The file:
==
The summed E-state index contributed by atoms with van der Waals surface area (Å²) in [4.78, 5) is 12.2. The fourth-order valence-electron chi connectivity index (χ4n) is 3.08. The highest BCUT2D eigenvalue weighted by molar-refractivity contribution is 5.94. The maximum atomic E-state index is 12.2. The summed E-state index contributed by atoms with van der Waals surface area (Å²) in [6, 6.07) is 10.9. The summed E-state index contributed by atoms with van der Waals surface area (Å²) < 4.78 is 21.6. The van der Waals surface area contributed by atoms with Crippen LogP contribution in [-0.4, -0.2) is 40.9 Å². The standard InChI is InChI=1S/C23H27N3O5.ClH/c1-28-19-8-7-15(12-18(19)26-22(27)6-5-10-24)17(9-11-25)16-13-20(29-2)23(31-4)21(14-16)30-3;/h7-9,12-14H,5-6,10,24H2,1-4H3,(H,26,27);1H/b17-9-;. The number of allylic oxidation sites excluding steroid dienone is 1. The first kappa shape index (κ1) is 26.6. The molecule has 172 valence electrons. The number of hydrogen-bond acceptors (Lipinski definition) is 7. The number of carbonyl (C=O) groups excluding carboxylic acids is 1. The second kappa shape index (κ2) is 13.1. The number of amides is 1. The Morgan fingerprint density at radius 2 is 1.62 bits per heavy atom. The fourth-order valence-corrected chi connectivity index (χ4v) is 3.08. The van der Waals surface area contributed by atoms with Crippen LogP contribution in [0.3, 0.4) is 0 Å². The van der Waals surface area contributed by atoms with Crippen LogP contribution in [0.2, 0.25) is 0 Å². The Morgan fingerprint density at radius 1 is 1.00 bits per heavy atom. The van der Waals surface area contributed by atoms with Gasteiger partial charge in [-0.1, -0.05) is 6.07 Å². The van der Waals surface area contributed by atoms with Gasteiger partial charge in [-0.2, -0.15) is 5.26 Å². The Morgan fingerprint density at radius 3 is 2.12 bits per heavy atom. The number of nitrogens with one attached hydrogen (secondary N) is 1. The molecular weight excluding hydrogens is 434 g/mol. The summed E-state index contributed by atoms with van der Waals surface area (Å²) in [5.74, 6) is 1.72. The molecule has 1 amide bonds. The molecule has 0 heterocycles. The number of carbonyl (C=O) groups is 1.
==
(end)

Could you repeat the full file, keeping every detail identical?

The summed E-state index contributed by atoms with van der Waals surface area (Å²) in [4.78, 5) is 12.2. The fourth-order valence-electron chi connectivity index (χ4n) is 3.08. The highest BCUT2D eigenvalue weighted by molar-refractivity contribution is 5.94. The maximum atomic E-state index is 12.2. The summed E-state index contributed by atoms with van der Waals surface area (Å²) in [6, 6.07) is 10.9. The summed E-state index contributed by atoms with van der Waals surface area (Å²) < 4.78 is 21.6. The van der Waals surface area contributed by atoms with Crippen LogP contribution in [-0.4, -0.2) is 40.9 Å². The standard InChI is InChI=1S/C23H27N3O5.ClH/c1-28-19-8-7-15(12-18(19)26-22(27)6-5-10-24)17(9-11-25)16-13-20(29-2)23(31-4)21(14-16)30-3;/h7-9,12-14H,5-6,10,24H2,1-4H3,(H,26,27);1H/b17-9-;. The number of allylic oxidation sites excluding steroid dienone is 1. The first kappa shape index (κ1) is 26.6. The molecule has 172 valence electrons. The number of hydrogen-bond acceptors (Lipinski definition) is 7. The number of carbonyl (C=O) groups excluding carboxylic acids is 1. The second kappa shape index (κ2) is 13.1. The number of amides is 1. The Morgan fingerprint density at radius 2 is 1.62 bits per heavy atom. The fourth-order valence-corrected chi connectivity index (χ4v) is 3.08. The van der Waals surface area contributed by atoms with Crippen LogP contribution in [0.3, 0.4) is 0 Å². The van der Waals surface area contributed by atoms with Crippen LogP contribution in [0.2, 0.25) is 0 Å². The Morgan fingerprint density at radius 1 is 1.00 bits per heavy atom. The van der Waals surface area contributed by atoms with Gasteiger partial charge in [-0.1, -0.05) is 6.07 Å². The van der Waals surface area contributed by atoms with Gasteiger partial charge in [-0.2, -0.15) is 5.26 Å². The Morgan fingerprint density at radius 3 is 2.12 bits per heavy atom. The number of nitrogens with one attached hydrogen (secondary N) is 1. The molecular weight excluding hydrogens is 434 g/mol. The summed E-state index contributed by atoms with van der Waals surface area (Å²) in [5.74, 6) is 1.72. The molecule has 1 amide bonds. The molecule has 0 heterocycles. The number of carbonyl (C=O) groups is 1.